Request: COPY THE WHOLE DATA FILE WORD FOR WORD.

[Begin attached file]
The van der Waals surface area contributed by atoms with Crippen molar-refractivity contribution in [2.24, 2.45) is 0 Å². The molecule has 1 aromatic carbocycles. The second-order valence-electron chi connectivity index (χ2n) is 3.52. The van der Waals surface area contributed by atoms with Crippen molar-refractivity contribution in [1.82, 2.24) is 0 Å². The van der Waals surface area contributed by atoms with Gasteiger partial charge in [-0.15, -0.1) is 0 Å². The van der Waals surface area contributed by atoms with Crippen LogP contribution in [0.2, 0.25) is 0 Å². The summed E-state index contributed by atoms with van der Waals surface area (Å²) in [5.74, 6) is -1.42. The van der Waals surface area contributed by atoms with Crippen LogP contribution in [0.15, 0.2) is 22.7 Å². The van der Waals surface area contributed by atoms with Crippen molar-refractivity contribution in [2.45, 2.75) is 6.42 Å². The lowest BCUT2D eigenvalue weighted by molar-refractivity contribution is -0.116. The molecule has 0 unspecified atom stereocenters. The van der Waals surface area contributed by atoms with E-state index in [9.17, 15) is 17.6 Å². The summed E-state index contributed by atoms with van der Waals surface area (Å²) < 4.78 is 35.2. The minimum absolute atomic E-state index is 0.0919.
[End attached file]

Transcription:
The van der Waals surface area contributed by atoms with Crippen molar-refractivity contribution in [2.24, 2.45) is 0 Å². The molecule has 1 aromatic carbocycles. The second-order valence-electron chi connectivity index (χ2n) is 3.52. The van der Waals surface area contributed by atoms with Crippen molar-refractivity contribution in [1.82, 2.24) is 0 Å². The van der Waals surface area contributed by atoms with Gasteiger partial charge in [-0.15, -0.1) is 0 Å². The van der Waals surface area contributed by atoms with Crippen LogP contribution in [0.2, 0.25) is 0 Å². The summed E-state index contributed by atoms with van der Waals surface area (Å²) in [5.74, 6) is -1.42. The van der Waals surface area contributed by atoms with Crippen LogP contribution in [0.15, 0.2) is 22.7 Å². The van der Waals surface area contributed by atoms with Crippen molar-refractivity contribution in [2.45, 2.75) is 6.42 Å². The lowest BCUT2D eigenvalue weighted by molar-refractivity contribution is -0.116. The molecule has 0 unspecified atom stereocenters. The van der Waals surface area contributed by atoms with E-state index in [9.17, 15) is 17.6 Å². The summed E-state index contributed by atoms with van der Waals surface area (Å²) < 4.78 is 35.2. The minimum absolute atomic E-state index is 0.0919.